ECON 3080-004 Intermediate Macroeconomic Theory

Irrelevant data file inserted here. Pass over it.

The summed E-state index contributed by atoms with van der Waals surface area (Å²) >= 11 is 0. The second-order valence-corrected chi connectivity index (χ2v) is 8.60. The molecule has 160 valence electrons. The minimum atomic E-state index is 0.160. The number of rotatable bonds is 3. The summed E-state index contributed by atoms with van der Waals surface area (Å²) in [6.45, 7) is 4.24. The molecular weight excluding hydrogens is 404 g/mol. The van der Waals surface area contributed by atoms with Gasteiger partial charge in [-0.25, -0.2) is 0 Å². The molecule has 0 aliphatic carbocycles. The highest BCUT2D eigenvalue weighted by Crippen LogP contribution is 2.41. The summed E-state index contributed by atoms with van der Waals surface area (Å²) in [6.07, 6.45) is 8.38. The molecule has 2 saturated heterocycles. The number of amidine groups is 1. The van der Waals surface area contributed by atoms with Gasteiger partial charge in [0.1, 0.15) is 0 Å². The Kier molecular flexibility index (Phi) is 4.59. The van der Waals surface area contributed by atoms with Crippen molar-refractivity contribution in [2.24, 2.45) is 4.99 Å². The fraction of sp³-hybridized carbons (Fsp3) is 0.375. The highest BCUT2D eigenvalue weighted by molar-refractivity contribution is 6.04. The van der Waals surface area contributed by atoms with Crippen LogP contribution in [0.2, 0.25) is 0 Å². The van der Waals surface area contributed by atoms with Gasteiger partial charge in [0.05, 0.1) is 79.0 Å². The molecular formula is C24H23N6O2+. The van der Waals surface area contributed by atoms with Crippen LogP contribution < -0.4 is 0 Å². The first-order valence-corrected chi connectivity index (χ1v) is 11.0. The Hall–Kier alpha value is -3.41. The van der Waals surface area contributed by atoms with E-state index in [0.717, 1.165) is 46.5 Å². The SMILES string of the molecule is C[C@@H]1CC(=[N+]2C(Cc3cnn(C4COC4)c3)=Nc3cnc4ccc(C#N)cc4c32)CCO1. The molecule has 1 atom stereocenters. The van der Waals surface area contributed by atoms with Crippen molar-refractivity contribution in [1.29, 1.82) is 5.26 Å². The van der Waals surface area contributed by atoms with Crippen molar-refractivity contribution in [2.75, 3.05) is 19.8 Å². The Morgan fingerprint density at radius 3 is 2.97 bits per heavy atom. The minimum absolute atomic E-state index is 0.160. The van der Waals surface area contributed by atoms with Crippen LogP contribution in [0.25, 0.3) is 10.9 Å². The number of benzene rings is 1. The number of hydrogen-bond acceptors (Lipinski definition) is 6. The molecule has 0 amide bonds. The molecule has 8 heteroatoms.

ECON 3080-004 Intermediate Macroeconomic Theory, Fall 2014 Instructor: Email: Office: Office Hours: Lecture: Website: Joseph Vavrus [email protected] (preferred contact method) ECON 309c (3rd floor of the Economics building) Tu 5:00-6:00 p.m., Th 2:00-3:00pm, and by appointment. TuTh: 3:30-4:45, Aug 25-Dec 12, MUEN E432 https://learn.colorado.edu/ Course Overview Macroeconomics is the study of the aggregate (macro) economy. The course is roughly divided into two parts. First, we will learn tools to analyze long-run patterns of economic growth, labor markets, and price changes. Next, we will deal with the short-run and discuss monetary policy, fiscal policy, and how they relate to current economic issues. In general, we will be using many simple equations to build “toy models” of the economy. By playing with these, we can gain deeper intuition into the highly complex economic interactions that create real problems and benefits for people worldwide. Some of the most important national and international political issues concern the potential costs and benefits of economic policy (in)action. While these models don’t give easy, perfect answers, from them you will have a stronger understanding of the mechanisms and chains of causality that underlie these issues. Prerequisites 1. ECON 1000 or ECON 2020 or equivalent from another institution 2. ECON 1078 and 1088, or MATH 1300, or MATH 1310, or MATH 1081, or MATH 1080, 1090 and 1100, or APPM 1350, or equivalent from another institution The toy models we will be using require basic calculus and algebra. The math is not highly advanced, but it is a consistent part of the course. Additionally, much of this course applies the economic intuition you will have learned in your principles courses. If you have any concerns about your mathematic/economic preparation for this course, please come talk with me ASAP and we can discuss whether this class is right for you. Administrative deadlines: Sept 10: Last day to drop without any grade penalty. Oct 31: Last day to drop and receive a grade of “W” without any additional approvals. After this day, dropping requires a signature from the Dean, which isn’t given out without good reason. This is also the deadline to alert me that you have three or more final exams on the same day. Wed. Dec 17 1:30 p.m. -4:00 p.m.: Final exam: This is set by the university and cannot be changed. By signing up for this class, you are saying “I am available on December 17 to take the final exam.” Readings: Required text: Charles I. Jones (2011). Macroeconomics, W. W. Norton & Company, 2nd Edition. You are welcome to use any other editions of this book; however you may need to come to office hours or consult a classmate with the 2nd edition to determine how the chapters line up. If I assign any problems directly from the textbook, I will reproduce them in full. Additional: Some of the tools we use will occasionally feel a bit divorced from the real policy debates that are happening. One thing to reconnect you is to keep abreast of current economic news in the Financial Times, the Wall Street Journal, the Economist, etc. I highly recommend doing so; this will make the course much richer for you. (It is also necessary to do article analyses) Additionally, I recommend Mark Thoma’s blog http://economistsview.typepad.com/. Along with his own writings, Professor Thoma links to many blog posts and articles on debates both about macroeconomics and how macroeconomics should be practiced. Grading Policies Your final grade will be weighted as follows: Midterm 1 20% October 2 Midterm 2 20% November 6 Final 25% Wednesday, December 17, 1:30 p.m. – 4:00 p.m. Problem sets 15% Due dates in lecture schedule Participation/Attendance 5% Articles Analyses 15% Due Dec 11 at 6pm. A AB+ B BC+ 94.00-100.00 90.00-93.99 88.00-89.99 82.00-87.99 80.00-81.99 78.00-79.99 C CD+ D DF 72.00-77.99 70.00-71.99 68.00-69.99 62.00-67.99 60.00-61.99 <59.99 Notice that it is slightly harder to get a straight A. Midterms and Final: Together these count for the bulk of your grade. I will not give makeup exams or early exams except for the exception listed below. If you have a documented emergency that precludes you from taking an exam on the given date the other final will be weighted at 45%. You will receive a 0 for any exams you miss without a documented excuse. Cell phone calculators are not allowed under any circumstances for exams. Other calculators are fine and should be brought with you. If you have three or more final exams scheduled on the same day, you are entitled to arrange an alternative exam time for the last exam or exams scheduled on that day. Also, if you have two final exams scheduled to meet at the same time you are entitle to arrange an alternative examination time for the later course. To qualify for rescheduling final exam times, you must provide evidence that you have three or more exams on the same day or two exams meeting at the same time, and arrangements must be made with your instructor no later than October 31. Lectures and participation: Students benefit from attending class, therefore there will be a small participation grade to incentivize you to come. Every now and then I will take attendance (either through an in-class assignment or a written prompt of some kind) or call on students randomly to answer questions when there is a lull. You may miss a total of two lectures without any penalty, missing any more than that would require an excuse for having missed all three, four, etc. A tentative lecture schedule is below. All exam dates and due dates are set. Topic dates and chapters are subject to change. Date Topic To do Topic 1 – Long-run growth Week of Aug 25 Intro and Math review Jones 1 & 2 Week of Sep 1 Growth basics and production Week of Sep 8 Production and Solow Week of Sep 15 Solow and Romer Jones 5&6 Week of Sep 22 Romer Model Jones 6 Week of Sept. 29 Review and Midterm PS 2 due Sept 30 Midterm 1 Oct. 2 Jones 3&4 No class Sept. 1 Jones 4&5 PS 1 due Sep 11 Sept. 10 last day to withdraw without grade penalty Topic 2 – Transitioning from the long-run to the short-run Week of Oct 6 Labor markets and inflation Jones 7&8, Article analysis check-in Oct. 9 Week of Oct 13 The short-run model and IS curve Jones Ch. 9 and 11 Week of Oct. 20 Phillips Curve/Monetary policy Jones 12, PS3 due Oct. 23 Week of Oct. 27 AS/AD Model Jones 13 Week of Nov. 3 Review and Midterm PS 4 due Nov. 4 Midterm 2 Nov. 6 Topic 3 – Applications, policy extensions, and the open-economy Week of Nov. 10 Government and fiscal policy Jones 17, previous chapters Week of Nov. 17 The Great Recession Jones 10 & 14, previous chapters Week of Nov. 24 Fall break Week of Dec. 1 Open-economy chapters, extra topics etc, time permitting. Week of Dec. 7 Final review/catch up FINALS WEEK Final exam: Wed. Dec 17 1:30 p.m. – 4:00 p.m. Article analyses due Dec 11 by 6pm on D2L Problem Sets: There will be four problem sets assigned over the term. These will include questions similar in style and difficulty as what will be on the three tests. You may work in groups, but I want a separate assignment turned in by every student. On the date they are due, you must turn them in at the beginning of class. I do not accept late problem sets – especially because I often post solutions immediately after they are turned in! These will be graded mostly on completion, but I will be sure to grade some of the most important parts/questions for accuracy. Article analyses: There are two of these due during the semester. You may turn them in at any time, but the final due date is December 11 by 6pm on the D2L dropbox. You also must submit at least one article you plan on using by October 9 at 6pm. For this project I want you to think outside the text. First, find a newspaper article or blog post in the last couple of years (the more recent the better) on an economic policy issue that interests you. See the readings list for ideas of where to look. I want you to do three things within 1-2 single-spaced pages. (1) Summarize the issue, emphasizing why it is newsworthy or interesting (2) Analyze the issue and relate it to the course. In particular, I want you to be thinking about the models, cause and effect relationships, and economic intuition that you have used over the semester when you discuss it. This can include your (informed) opinions. General guideline: be precise about a topic rather than exhaustively discussing every aspect in general terms when engaging in analysis. Both articles can be related, but different enough to do two separate analyses. Desire To Learn: All course materials including this syllabus, problem sets, project details, additional readings, etc. will be posted at https://learn.colorado.edu/ University Policies Disability Policy – If you qualify for accommodations because of a disability, please submit a letter from Disability Services to me in a timely manner so that your needs may be addressed. Disability Services determines accommodations based on documented disabilities. Contact: 303-492-8671, Willard 322, and http://www.Colorado.EDU/disabilityservices Religious Observance Policy – Campus policy regarding religious observances requires that faculty make every effort reasonably and fairly deal with all students who, because of religious obligations, have conflicts with scheduled exams, assignments, or required attendance. If you have a conflict, please contact me at the beginning of the semester so we can make proper arrangements. Code of Behavior Policy – Students and faculty each have responsibility for maintaining an appropriate learning environment. Students who fail to adhere to such behavioral standards may be subject to discipline. Faculty have the professional responsibility to treat all students with understanding, dignity, and respect to guide classroom discussion and to set reasonable limits on the manner in which they and their students express opinions. Professional courtesy and sensitivity are especially important with respect to individuals and topics dealing with differences of race, culture, religion, politics, sexual orientation, gender variance, and nationalities. Class rosters are provided to the instructor with the student’s legal name. I will gladly honor your request to address you by an alternate name or gender pronoun. Please advise me of this preference early in the semester so that I may make the appropriate changes to my records. Honor Code – All students of the University of Colorado at Boulder are responsible for knowing and adhering to the academic integrity policy of this institution. Violations of this policy may include: cheating, plagiarism, aid of academic dishonesty, fabrication, lying, bribery, and threatening behavior. All incidents of academic misconduct shall be reported to the Honor Code Council ([email protected]: 303-725-2273). Students who are found to be in violation of the academic integrity policy will be subject to both academic sanctions from the faculty member and non-academic sanctions (including but not limited to university probation, suspension, or expulsion). Other information on the Honor Code can be found at http://www.colorado.edu/policies/honor.html and at http://www.colorado.edu/academics/honorcode Discrimination and Harassment Policy – The University of Colorado at Boulder policy on Discrimination and Harassment (http://www.colorado.edu/policies/discrimination.html, the University of Colorado policy on Sexual Harassment, and the University of Colorado policy on Amorous Relationships applies to all students, staff, and faculty. Any student, staff, or faculty member who believes s/he has been the subject of discrimination or harassment based upon race, color, national origin, sex, age, disability, religion, sexual orientation, or veteran status should contact the Office of Discrimination and Harassment (ODH) at 303-492-2127 or the Office of Judicial Affairs at 303-492-5550. Information about the ODH and the campus resources available to assist individuals regarding discrimination or harassment can be obtained at http://www.colorado.edu/odh.